T-Mobile’s Network Ready To Shine During Solar Eclipse 2024

Mar 19, 2024 10:00 AM ET

Get ready for an epic cosmic show. The 2024 total solar eclipse is hitting the world on April 8, and it’s gonna be legendary, drawing millions of people to the path of totality. T-Mobile's getting in on the action too, deploying additional cell sites to handle the surge of eclipse chasers. Learn how T-Mobile is prepping for the solar spectacle, pick up safety tips to enjoy the show and get the lowdown on separating eclipse myths from the real deal. This is your guide to the ultimate eclipse experience.

Network Preparation

Recognizing the importance of this celestial phenomenon (the next total solar eclipse visible from the United States is 20 years away!) and the tourism it will bring to areas from Maine to Texas, T-Mobile is actively preparing to ensure customers stay connected during the eclipse. T-Mobile has increased investments in network hardening by more than 30% over the past two years to reduce service interruptions during weather, disaster and major tourism events (like the solar eclipse), adding fixed backup generators at critical sites nationwide.

“T-Mobile is working hand-in-hand with state and local authorities to address the anticipated surge in network traffic to guarantee seamless connectivity for all,” said Ulf Ewaldsson, president of technology at T-Mobile. “Whether facing large influxes in data use or high demand, our network — which is the nation’s largest, fastest and most awarded — has everyone covered.”

As part of our comprehensive plan, T-Mobile is proactively deploying additional cell sites that will be on stand-by in areas expecting high tourist traffic. These temporary sites will provide crucial network reinforcement, ensuring that customers can stay connected and share their favorite eclipse moments without interruption. Teams will be conducting real-time monitoring of network performance, ready to make adjustments as necessary. This isn’t the Un-carrier's first rodeo either. T-Mobile strategically addresses network requirements at many of the nation’s largest and most anticipated events, doubling down on its commitment to delivering a reliable network experience for customers across the country.

Any first responder agencies or organizations needing communications assistance can reach out to our 24-hour emergency hotline at 888-639-0020 or email ERTRequests@T-Mobile.com.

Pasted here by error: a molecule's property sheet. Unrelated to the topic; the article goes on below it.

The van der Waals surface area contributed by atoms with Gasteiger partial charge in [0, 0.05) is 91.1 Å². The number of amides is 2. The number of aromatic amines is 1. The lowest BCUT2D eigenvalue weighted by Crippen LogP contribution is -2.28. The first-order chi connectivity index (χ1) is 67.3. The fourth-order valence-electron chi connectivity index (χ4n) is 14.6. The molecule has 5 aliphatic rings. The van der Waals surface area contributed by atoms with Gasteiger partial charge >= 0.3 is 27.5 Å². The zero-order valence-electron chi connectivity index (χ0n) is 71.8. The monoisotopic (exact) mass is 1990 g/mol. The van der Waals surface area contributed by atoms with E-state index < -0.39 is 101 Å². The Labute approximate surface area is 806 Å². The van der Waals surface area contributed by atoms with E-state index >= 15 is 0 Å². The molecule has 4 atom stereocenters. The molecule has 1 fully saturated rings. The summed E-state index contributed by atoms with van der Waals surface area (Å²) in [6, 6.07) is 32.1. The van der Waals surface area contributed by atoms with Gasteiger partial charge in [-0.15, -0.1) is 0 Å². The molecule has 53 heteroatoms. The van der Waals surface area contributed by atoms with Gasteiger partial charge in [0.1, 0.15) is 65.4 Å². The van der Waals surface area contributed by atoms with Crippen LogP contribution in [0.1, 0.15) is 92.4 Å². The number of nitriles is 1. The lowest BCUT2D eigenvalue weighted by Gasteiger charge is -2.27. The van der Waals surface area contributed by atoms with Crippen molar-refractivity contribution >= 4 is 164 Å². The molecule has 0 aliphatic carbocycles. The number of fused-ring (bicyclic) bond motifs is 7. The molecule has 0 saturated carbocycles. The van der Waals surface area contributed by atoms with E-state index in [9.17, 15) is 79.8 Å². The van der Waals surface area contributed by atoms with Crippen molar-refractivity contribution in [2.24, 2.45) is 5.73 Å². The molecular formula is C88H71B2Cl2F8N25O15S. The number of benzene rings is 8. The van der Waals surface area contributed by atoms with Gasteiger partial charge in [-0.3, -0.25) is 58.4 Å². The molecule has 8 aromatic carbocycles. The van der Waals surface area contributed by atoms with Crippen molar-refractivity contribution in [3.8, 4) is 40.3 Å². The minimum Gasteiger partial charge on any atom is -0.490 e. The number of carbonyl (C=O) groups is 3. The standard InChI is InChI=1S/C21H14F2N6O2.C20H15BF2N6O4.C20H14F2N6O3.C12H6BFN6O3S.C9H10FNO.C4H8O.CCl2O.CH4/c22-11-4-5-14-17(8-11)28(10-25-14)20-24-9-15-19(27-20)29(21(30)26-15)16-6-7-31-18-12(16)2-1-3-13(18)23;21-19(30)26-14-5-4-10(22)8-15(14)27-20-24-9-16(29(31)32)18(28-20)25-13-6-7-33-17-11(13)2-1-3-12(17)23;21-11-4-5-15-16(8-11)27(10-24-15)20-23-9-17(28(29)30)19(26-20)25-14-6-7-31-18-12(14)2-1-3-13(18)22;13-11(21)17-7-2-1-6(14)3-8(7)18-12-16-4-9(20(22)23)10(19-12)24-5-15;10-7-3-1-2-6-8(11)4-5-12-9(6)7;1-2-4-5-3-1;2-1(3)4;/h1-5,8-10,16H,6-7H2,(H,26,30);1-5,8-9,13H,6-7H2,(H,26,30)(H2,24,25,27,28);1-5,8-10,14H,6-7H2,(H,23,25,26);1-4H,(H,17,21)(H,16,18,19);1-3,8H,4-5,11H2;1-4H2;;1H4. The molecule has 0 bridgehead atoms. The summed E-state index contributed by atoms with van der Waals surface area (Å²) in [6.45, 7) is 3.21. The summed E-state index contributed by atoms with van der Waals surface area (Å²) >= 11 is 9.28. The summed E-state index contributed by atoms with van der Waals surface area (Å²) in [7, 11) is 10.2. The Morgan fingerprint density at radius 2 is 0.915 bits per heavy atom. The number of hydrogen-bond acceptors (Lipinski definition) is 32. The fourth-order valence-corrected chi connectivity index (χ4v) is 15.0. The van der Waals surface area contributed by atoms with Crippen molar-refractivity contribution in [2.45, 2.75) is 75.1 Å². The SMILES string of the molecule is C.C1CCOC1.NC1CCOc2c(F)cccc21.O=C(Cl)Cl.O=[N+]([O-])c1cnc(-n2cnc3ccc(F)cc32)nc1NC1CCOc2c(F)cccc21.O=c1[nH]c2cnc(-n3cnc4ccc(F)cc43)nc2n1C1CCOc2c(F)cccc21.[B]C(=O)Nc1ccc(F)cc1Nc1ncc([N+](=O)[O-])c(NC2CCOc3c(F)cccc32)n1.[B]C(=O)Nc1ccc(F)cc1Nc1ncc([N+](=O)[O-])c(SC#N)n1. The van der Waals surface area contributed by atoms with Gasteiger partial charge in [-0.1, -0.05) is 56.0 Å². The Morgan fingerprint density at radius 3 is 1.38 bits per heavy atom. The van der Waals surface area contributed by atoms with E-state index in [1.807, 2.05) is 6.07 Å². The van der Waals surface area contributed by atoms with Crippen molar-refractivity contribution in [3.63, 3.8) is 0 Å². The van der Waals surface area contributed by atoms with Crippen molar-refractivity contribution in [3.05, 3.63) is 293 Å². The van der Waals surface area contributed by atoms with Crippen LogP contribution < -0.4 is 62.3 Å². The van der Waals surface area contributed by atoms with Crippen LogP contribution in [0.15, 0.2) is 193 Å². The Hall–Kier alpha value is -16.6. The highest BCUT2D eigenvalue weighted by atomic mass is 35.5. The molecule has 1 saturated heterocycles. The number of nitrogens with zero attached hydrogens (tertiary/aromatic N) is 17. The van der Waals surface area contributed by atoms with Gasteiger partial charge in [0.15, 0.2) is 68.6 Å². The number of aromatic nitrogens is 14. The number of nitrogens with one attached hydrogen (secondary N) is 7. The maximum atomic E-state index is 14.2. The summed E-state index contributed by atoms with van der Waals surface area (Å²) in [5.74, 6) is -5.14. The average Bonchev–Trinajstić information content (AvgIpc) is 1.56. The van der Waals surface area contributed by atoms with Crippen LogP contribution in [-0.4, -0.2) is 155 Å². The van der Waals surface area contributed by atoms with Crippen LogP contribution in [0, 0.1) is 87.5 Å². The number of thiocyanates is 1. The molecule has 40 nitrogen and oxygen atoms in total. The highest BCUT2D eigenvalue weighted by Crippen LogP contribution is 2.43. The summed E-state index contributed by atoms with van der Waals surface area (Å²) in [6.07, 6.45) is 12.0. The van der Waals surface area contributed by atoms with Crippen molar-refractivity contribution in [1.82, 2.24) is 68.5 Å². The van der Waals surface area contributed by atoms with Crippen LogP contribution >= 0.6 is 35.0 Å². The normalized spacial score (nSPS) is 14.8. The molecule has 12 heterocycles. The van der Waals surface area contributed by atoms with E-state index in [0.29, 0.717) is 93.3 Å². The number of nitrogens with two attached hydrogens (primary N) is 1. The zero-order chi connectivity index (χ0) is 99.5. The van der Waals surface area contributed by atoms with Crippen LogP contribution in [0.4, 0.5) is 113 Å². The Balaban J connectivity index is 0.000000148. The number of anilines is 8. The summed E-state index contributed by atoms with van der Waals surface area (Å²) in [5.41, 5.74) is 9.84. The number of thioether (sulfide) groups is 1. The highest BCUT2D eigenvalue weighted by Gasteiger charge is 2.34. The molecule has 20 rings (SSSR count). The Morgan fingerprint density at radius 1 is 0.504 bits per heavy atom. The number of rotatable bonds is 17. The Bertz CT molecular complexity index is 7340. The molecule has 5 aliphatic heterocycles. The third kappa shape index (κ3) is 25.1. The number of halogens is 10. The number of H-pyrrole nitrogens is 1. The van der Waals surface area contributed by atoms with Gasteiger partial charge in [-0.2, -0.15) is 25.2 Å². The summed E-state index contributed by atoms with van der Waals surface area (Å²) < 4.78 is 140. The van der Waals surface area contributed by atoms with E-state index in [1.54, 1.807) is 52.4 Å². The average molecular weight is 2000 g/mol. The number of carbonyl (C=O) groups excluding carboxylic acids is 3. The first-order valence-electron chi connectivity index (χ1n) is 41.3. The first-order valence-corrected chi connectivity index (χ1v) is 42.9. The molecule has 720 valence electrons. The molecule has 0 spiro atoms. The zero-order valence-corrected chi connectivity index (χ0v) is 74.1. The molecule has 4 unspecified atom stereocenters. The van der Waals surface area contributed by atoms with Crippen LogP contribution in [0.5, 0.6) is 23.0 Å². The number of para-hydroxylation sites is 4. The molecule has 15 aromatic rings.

Safety Tips for Viewing the Eclipse

First and foremost, make sure you use eclipse glasses to protect your eyes while viewing the 2024 total solar eclipse. Eclipse glasses are specifically designed with solar filters that block harmful ultraviolet (UV) radiation and allow you to view the eclipse safely. Regular sunglasses, even those with UV protection, just won’t cut it against the sun's intense light during an eclipse. So, if you plan on watching, make sure you protect your peepers with the proper eyewear.

Experts at NASA recommend that people steer clear of using binoculars, a telescope and cameras including the one on your device, to record the eclipse without a solar filter. Solar filters are designed to block the sun's harmful rays while allowing you to observe the eclipse safely. Pointing a smartphone camera at the sun, any day, without proper filtering may damage the lens. Check out these tips from NASA on how to capture the eclipse on your device.

If you’re planning on traveling to view the eclipse, especially to rural areas, it’s important to pack an emergency preparedness kit for you and your family. Check out our tips on making your own go bag.

Myths vs. Facts

In the tech world, there’s been some talk about solar activity messing with devices and phone signals. Let's bust some of these common myths so you know what to actually expect:

Myth 1: Solar eclipses can damage or destroy electronic devices.

  • Many people seem to think that the intense light emitted during a solar eclipse can harm electronics in general. But guess what? Science says nope! The light during a solar eclipse isn’t that different from the amount of light emitted during a regular day. So, no reason to worry — there’s no extra risk to your devices because of the eclipse!

Myth 2: Solar eclipses can be viewed safely without special glasses.

  • Looking directly at the sun, even during a solar eclipse, is a big no-no ... it can cause severe eye damage! The sun's intense light can damage the retina, leading to partial or complete vision loss. But, because this is a total solar eclipse, there is one exception: when the moon completely blocks the visible surface of the sun, NASA says it’s cool to remove your glasses, but only for a moment. Bottom-line, grab a pair of eclipse glasses or other protective eyewear that’s built to block harmful ultraviolet (UV) radiation. Safety first, people!

Myth 3: Solar eclipses can interfere with telecommunications.

  • Some people believe that solar eclipses can disrupt telecommunications, like phone signals and internet connections, but it’s not true! Solar eclipses don’t emit any type of radiation or energy that could screw up electromagnetic waves, so don’t worry about your calls dropping or your Wi-Fi acting up during an eclipse — everything should be running smooth as usual.

Myth 4: Solar eclipses will make your tech act strangely.

  • A solar eclipse doesn’t crank up the electromagnetic radiation more than a normal day, so fear not: phones, tablets, and other devices will do their thing just like any ordinary day with regular weather. Whew!